§ SIR JOHN LUBBOCK
said, he wished to move for a Select Committee "to inquire into and Report on the best mode of Voting in School Board Elections." As he understood that Her Majesty's Government did not object to the Motion, he would not trouble the House with many observations in regard to it. Everyone who had paid any attention to the cumulative system of voting at School Board elections would admit that it involved a great waste of votes. When the cumulative vote was originally proposed by Mr. Marshall the voting was open, and the introduction of the ballot had effected a great change in the operation of the system. In illustration he referred to the case of Lambeth, where, at the last election, Mr. Brook, who was at the head of the poll, received no fewer than 35,000 votes, while 8,200 would have been sufficient to return him; he had, therefore, 26,000 more than he required, and these votes were really wasted. He did not say that this was conclusive; but he thought that such cases raised a fair ground for inquiry. However, as he understood that the Government were going to be so good as to support his Motion, he would not trouble the House with any argument, but would content himself with moving the Resolution.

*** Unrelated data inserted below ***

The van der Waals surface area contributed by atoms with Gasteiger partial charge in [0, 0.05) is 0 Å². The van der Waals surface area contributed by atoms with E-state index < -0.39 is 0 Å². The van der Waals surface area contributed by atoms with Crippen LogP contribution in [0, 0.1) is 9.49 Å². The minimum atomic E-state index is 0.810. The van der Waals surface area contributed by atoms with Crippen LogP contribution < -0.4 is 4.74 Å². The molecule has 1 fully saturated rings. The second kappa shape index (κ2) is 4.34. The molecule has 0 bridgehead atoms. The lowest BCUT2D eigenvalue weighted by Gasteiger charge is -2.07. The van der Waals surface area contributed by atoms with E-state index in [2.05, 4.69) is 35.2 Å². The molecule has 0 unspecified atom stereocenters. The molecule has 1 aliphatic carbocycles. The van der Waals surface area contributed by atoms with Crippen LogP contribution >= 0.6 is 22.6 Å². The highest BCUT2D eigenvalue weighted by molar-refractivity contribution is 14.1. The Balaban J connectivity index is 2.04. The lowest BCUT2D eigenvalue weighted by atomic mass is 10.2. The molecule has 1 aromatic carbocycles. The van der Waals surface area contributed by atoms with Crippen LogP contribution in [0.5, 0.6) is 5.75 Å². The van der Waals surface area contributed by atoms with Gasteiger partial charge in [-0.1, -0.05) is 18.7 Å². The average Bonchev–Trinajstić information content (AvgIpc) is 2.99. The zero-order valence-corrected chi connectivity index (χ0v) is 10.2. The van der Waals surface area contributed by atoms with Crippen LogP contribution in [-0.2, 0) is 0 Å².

§ MR. T. P. O'CONNOR
said, he was somewhat reminded in this matter of the saying in reference to "fearing the Greeks when bearing gifts;" and he was not sure that if he had noticed the Motion on the Paper in time he would have allowed the hon. Baronet to bring it on to-night. At that hour of the morning, he was inclined to look with suspicion on an insidious proposal of this kind dealing with the present system of School Board elections. The present system had secured for certain minorities in this country an amount of representation which they would not otherwise have obtained. He was rather surprised to find the hon. Baronet, one of whose chief claims to such public reputation as he had was his desire to secure the representation of minorities by means of proportional representation, signalizing himself by proposing a Motion the direct object of which he maintained was the putting down of a fair representation of minorities in School Board elections. The Roman Catholic population of the country was very well pleased with the existing mode of election; and he imagined the hon. Member for Liskeard (Mr. Courtney) was displeased with it because it gave Catholics some power at these elections. He hoped the Government would look very narrowly into the constitution of this Committee.
§ SIR JOHN LUBBOCK
I can assure the hon. Member that it is not at all my desire to prevent Roman Catholics from being fairly represented.
§ Motion agreed to.
§ Select Committee appointed, "to inquire into and Report on the best mode of Voting in School Board Elections'"—(Sir John Lubbock.)